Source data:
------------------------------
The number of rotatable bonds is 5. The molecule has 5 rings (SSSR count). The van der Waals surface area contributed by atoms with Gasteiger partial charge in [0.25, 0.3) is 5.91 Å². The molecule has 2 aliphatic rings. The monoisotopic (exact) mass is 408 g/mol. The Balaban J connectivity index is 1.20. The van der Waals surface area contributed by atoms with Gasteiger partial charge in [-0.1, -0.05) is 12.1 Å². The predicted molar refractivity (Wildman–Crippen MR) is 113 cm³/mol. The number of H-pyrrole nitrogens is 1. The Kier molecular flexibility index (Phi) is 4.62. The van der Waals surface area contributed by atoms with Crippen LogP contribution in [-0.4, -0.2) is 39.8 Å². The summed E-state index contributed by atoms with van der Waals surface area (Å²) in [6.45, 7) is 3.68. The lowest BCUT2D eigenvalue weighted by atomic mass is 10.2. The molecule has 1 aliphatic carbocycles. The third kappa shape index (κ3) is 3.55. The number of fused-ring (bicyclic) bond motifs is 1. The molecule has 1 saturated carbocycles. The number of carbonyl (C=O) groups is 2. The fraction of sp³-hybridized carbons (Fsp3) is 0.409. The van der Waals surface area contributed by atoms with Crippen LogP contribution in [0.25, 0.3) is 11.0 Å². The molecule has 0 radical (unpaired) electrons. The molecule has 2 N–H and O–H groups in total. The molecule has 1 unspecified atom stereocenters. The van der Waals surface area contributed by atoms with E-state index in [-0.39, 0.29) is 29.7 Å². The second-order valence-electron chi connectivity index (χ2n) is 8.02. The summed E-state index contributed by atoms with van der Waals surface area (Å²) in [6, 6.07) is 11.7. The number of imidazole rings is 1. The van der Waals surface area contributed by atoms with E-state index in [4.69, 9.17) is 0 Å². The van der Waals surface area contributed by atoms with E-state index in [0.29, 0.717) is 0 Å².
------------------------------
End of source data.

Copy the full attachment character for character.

The number of rotatable bonds is 5. The molecule has 5 rings (SSSR count). The van der Waals surface area contributed by atoms with Gasteiger partial charge in [0.25, 0.3) is 5.91 Å². The molecule has 2 aliphatic rings. The monoisotopic (exact) mass is 408 g/mol. The Balaban J connectivity index is 1.20. The van der Waals surface area contributed by atoms with Gasteiger partial charge in [-0.1, -0.05) is 12.1 Å². The predicted molar refractivity (Wildman–Crippen MR) is 113 cm³/mol. The number of H-pyrrole nitrogens is 1. The Kier molecular flexibility index (Phi) is 4.62. The van der Waals surface area contributed by atoms with Crippen LogP contribution in [-0.4, -0.2) is 39.8 Å². The summed E-state index contributed by atoms with van der Waals surface area (Å²) in [6.45, 7) is 3.68. The lowest BCUT2D eigenvalue weighted by atomic mass is 10.2. The molecule has 1 aliphatic carbocycles. The third kappa shape index (κ3) is 3.55. The number of fused-ring (bicyclic) bond motifs is 1. The molecule has 1 saturated carbocycles. The number of carbonyl (C=O) groups is 2. The fraction of sp³-hybridized carbons (Fsp3) is 0.409. The van der Waals surface area contributed by atoms with Crippen LogP contribution in [0.25, 0.3) is 11.0 Å². The molecule has 0 radical (unpaired) electrons. The molecule has 2 N–H and O–H groups in total. The molecule has 1 unspecified atom stereocenters. The van der Waals surface area contributed by atoms with E-state index in [-0.39, 0.29) is 29.7 Å². The second-order valence-electron chi connectivity index (χ2n) is 8.02. The summed E-state index contributed by atoms with van der Waals surface area (Å²) in [6, 6.07) is 11.7. The number of imidazole rings is 1. The van der Waals surface area contributed by atoms with E-state index in [4.69, 9.17) is 0 Å². The van der Waals surface area contributed by atoms with E-state index in [0.29, 0.717) is 0 Å².